The heart is a hard book to read, even to a woman as learned as myself. But in retrospect, I suspect that I loved Silvio di Forenti from the moment I saw him, cool and serious, standing in the doorway of my drawing room. I have met many wild animals in my travels, and intensity has come to mean more to me than all the pleasantries in the world.
His bow was stiff yet perfectly appropriate, as if he measured out manners by the ounce. It was hardly a surprise from a master of his craft.
Outside the window a carriage rolled past, and the city hall clock chimed in chorus with the one on my mantelpiece.
“Professor Liveci.” Without pausing for small talk, Master Forenti crossed the room and knelt beside my chair. His gaze focused on the stump of my wrist. “The wound has been well stitched. That will help.”
“My manservant’s surgical skills are excellent.” I nodded to where Antonio stood discretely in his usual corner, and he blushed slightly. He reddened further as Forenti, without so much as asking permission, took hold of the stump. My breath caught in my throat, both at the transgression and at the thrill of his delicate fingers on my skin.
“That makes sense for an explorer.” He opened his bag and took out two carefully jointed metal hands. The ends of their clockwork innards caught the light as he compared their width to that of my arm. “Would you prefer brass or steel?”
“I…” All I had thought about was the need for a new hand, and that I was one of the lucky few who could afford one. Now I felt like a fool – for once I had not done my research. “Whichever you think will look best.”
He ran a finger along my forearm and stared at the colour of my skin. I had only felt so intensely scrutinised once before, facing a mountain lion during the mapping of Gawatob.
My heart raced.
“Brass.” He nodded. “It will bring out your warmth.”
Rising, he placed the gleaming hands back in his bag.
“I will need a month for the main mechanism.” He glanced at Antonio. “Your man can assist with the attachment, or I can bring a surgeon.”
“I would prefer Antonio.” I hesitated as Forenti headed for the door. “Master Silvio, would you care to stay for supper?”
Now he hesitated, back still to me, before shaking his head.
“I understand the compulsion to offer me such politeness,” he said. “But there is no need.”
With that he was gone.
To my surprise and delight, Silvio di Forenti called upon me twice more during the making of the hand, to check the sizing of parts and discuss finishes for the metal. My joy in these visits was alloyed by the stiff formality of his demeanour, which spoke of no interest in me as a woman, and by the knowledge that all this would end once I had my hand.
So I determined to make one last push at conversation, that I might find an excuse to meet again.
Despite an alchemist’s draft and several good measures of brandy, the operation itself was agonising. I spent the following week sleepless, feverish and in pain, while my body adjusted to its new part. By the time Forenti returned to check on his work, I was just about lucid, and had begun to move my mechanical fingers.
“I feel that I should be striking the hours.” With slow, careful movements I brought the thumb and index finger together. It was a strange experience to see them touch but feel nothing.
“Why?” He tightened one of the joints with a tiny clamp.
“Because I have clearly become a clock,” I replied. “I have a mechanical hand, and it is driven by gears.”
“Not all hands tell the time.” He rose and packed away his tools. “I am done. I should go.”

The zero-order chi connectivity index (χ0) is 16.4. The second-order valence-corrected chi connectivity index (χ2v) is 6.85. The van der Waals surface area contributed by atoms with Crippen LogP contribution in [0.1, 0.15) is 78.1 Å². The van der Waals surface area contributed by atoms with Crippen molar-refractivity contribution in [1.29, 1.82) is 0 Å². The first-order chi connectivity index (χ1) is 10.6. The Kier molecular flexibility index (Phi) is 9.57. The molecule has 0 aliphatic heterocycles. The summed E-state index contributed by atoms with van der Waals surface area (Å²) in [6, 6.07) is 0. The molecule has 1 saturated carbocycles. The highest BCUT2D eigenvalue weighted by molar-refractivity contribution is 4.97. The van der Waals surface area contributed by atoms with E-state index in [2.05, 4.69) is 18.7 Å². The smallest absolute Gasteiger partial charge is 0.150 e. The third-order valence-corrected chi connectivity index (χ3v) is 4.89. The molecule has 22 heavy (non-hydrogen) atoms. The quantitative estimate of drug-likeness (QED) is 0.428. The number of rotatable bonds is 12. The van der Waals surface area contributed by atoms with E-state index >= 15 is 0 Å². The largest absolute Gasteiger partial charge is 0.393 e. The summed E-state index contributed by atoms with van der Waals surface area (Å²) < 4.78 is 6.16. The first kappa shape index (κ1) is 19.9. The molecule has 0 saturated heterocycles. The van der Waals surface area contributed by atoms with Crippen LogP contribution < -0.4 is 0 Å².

“There is no need to rush.” Flushed with embarrassment at my failed humour, I was still determined to buy a little more time. “Perhaps you would care for a drink?”
“There really is no need for pleasantries,” he said. “I have already taken up far more of your time than I would for most. An indulgence for which I apologise.”
He half turned away, then stopped, staring at the clock on the mantelpiece. Suddenly he laughed, a sound I had never heard before.
“Hand has two meanings.” He turned to face me again. “I am sorry, I am not good with jokes. It is one reason so many find me disagreeable, but I would never wish to be disagreeable to you.”
“I am not good with pleasantries.” I smiled. “But I would like the chance to be pleasant to you. So please, will you join me for a drink?”
“If you mean it, then nothing would please me more.” He set his bag down and took a chair next to mine. “Tell me, what sort of beast took your hand?”
“A manticore,” I said. “Let me tell you the tale…”
The door creaked discretely shut as Antonio, always wise to my needs, went to take his time finding the sherry.
* * *
This week I was going to write a steampunk story, to mark the release of Aristocracts and Artillery, the third book in my Epiphany Club series. I’m really excited to have this book out – based on feedback from my beta readers, each of these books is better than the last – and I hope you’ll all give it a look. If you haven’t started on the series yet, book one is free on Amazon and Smashwords, and book two is only 99c from all the same places.
But despite that excitement, I didn’t manage to come up with a steampunk story. As I’ve mentioned on the blog before, I suffer from depression, and this week I’ve suffered from the worst patch in a year or two. Writing anything was hard, so rather than fight to write something that fitted my plans, I wrote something that caught my imagination. Thanks to that decision, I’ve written some fresh fiction for the first time in over a week. I guess there’s a lesson in there about writing what you love, but my main take away is a huge sense of relief that my brain is recovering, if only a little at a time.
As always, I hope you enjoyed this week’s story, and if you’d like to have these sent direct to your inbox each Friday, as well as a free copy of Riding the Mainspring, please consider signing up for my mailing list.